Mega-Trend Urbanisation: Vulnerability and Environmental Risks
Worldwide an increasing number of people is exposed to natural hazards, climate extremes and other environmental risks related to urbanisation and land use changes. Local conditions such as high densities and broader societal trends such as social exclusion and inequalities reinforce and aggravate the exposure and susceptibility of urban populations to the negative consequences of environmental change. What is more, the cultural assets and material values concentrated in cities tremendously add to their economic vulnerability. But at the same time cities, their inhabitants, organisational and technical infrastructures possess more resources and capacities to cope with risks in comparison with non-urban areas. This ambiguous role of urban agglomerations has to-date has received rather little attention in research and is therefore in the focus of this project.
The project objectives are to:
- Identify driving factors of mega-urban land use changes and their effects on urban vulnerabilities to natural hazards, climate extremes and further environmental risks
- Adapt the concept of vulnerability to urban areas ('urban vulnerabilities') and to apply it in case studies in Latin America and Europe
- Provide orientation knowledge on integrated adaptation and mitigation strategies to decision-makers
The central task of the project is the analysis of land use changes as well as their effects on urban vulnerabilities to flooding, landslides, climate and climate change-related hazards. It pays particular attention to the social dimensions of urban vulnerability, such as social isolation and deprivation resulting from extreme residential segregation or diseases related to pollution of water and air. The understanding of the multiple and overlapping dimensions of urban vulnerability and the modelling of the (combined) temporal-spatial changes as well as their effects are indispensable in order to generalize certain trends, make long-term consequences explicit and generate transferable results. For this purpose the project employs scenario techniques. They serve as the basis to derive response options (strategies, policies) to cope with dynamic and rapid land use changes and its consequences. The scenarios are complemented by further methods such as questionnaire surveys, indicator-based approaches, focus groups, stakeholder workshops as well as spatially resolved monitoring based on Satellite Image interpretation and GIS tools.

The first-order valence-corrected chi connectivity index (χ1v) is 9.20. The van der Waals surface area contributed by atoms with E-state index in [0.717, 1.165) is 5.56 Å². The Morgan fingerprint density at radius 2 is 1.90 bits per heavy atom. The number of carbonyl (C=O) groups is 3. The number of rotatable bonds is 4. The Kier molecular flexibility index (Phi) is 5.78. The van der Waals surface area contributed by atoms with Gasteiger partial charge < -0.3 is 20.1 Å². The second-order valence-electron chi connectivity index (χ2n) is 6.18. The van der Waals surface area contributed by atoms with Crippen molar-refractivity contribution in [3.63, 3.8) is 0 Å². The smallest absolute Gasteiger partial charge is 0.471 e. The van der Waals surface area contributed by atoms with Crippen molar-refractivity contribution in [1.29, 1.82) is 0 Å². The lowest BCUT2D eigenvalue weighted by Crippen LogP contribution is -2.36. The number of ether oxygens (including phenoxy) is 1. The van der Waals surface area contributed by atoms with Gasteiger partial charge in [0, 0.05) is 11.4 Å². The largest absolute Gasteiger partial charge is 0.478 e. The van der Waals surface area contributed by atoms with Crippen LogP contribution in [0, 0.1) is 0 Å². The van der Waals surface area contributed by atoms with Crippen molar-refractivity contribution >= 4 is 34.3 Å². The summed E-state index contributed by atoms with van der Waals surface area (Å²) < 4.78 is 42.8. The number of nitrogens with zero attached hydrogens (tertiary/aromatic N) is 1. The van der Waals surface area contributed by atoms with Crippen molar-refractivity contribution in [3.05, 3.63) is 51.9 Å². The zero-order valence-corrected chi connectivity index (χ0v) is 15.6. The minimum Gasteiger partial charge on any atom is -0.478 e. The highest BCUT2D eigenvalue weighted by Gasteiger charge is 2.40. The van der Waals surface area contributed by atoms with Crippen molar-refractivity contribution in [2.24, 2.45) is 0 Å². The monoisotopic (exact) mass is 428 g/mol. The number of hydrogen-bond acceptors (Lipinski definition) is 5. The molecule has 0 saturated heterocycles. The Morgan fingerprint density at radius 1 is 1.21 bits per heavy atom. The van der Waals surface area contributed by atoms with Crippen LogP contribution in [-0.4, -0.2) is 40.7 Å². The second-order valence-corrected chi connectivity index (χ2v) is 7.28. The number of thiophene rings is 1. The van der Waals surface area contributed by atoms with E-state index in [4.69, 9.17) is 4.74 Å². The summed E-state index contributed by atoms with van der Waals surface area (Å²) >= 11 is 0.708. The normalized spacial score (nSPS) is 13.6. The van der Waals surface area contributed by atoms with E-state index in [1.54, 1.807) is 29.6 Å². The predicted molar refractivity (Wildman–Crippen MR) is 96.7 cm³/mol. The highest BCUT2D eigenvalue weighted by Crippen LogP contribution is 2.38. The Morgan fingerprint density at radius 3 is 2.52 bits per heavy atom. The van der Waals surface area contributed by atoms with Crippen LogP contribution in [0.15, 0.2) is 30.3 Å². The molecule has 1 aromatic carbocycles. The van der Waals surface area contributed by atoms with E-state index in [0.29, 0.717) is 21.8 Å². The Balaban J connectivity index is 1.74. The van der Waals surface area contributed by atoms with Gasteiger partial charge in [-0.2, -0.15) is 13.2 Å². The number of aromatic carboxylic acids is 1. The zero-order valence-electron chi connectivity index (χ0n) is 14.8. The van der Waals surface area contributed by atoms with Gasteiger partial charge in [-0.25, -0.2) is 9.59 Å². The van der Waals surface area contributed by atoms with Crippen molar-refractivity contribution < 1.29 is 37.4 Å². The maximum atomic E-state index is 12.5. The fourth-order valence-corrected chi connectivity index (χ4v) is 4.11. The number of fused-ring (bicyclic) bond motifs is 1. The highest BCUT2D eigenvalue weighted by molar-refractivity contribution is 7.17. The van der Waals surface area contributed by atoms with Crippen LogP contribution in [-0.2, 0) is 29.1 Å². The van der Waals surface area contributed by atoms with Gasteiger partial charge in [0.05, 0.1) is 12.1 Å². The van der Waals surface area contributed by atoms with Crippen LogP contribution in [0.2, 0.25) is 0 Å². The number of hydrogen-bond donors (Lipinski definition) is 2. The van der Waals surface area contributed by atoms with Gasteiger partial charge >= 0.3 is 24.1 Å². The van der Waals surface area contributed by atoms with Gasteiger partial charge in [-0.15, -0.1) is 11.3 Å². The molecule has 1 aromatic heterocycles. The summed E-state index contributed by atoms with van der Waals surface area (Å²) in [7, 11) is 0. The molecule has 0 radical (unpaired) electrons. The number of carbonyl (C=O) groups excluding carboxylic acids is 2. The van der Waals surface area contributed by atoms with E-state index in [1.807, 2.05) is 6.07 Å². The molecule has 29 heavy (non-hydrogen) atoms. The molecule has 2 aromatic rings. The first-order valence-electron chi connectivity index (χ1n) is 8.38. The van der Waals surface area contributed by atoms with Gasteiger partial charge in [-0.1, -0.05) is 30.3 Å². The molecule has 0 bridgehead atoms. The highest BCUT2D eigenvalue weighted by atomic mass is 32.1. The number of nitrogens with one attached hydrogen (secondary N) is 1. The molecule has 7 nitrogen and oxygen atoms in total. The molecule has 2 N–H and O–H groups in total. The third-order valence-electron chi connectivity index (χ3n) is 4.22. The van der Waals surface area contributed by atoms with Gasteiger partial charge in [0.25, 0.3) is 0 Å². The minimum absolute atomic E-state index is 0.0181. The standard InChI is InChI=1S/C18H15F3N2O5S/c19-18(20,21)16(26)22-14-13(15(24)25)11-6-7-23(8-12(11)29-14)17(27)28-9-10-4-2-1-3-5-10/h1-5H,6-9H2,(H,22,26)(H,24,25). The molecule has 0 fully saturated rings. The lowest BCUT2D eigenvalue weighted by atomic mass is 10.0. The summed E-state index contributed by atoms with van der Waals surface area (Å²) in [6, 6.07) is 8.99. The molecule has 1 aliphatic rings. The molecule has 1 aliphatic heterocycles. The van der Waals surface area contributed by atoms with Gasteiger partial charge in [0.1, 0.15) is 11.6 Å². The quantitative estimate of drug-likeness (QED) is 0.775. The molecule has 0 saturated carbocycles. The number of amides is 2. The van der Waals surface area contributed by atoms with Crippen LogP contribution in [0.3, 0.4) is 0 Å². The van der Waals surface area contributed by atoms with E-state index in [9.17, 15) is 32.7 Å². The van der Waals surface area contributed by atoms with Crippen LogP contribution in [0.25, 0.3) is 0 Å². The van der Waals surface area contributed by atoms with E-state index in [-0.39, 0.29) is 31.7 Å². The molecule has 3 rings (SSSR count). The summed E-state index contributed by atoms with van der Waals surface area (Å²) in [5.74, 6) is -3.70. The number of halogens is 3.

In the first project phase (2009–2010) the project builds primarily on the work of the Helmholtz research initiative 'Risk Habitat Megacity' with an empirical focus on megacities (particularly in Latin America, with emphasis on Santiago de Chile). Research will be complemented by reference cases from Europe.
The project has a strong capacity building component. The development of scenarios is conducted in close cooperation with stakeholders. Four young researchers at the UFZ advance their PhD work under the frame of this project.
21st conference of the International Association of People-Environment Studies (IAPS),
June 27 – July 2, 2010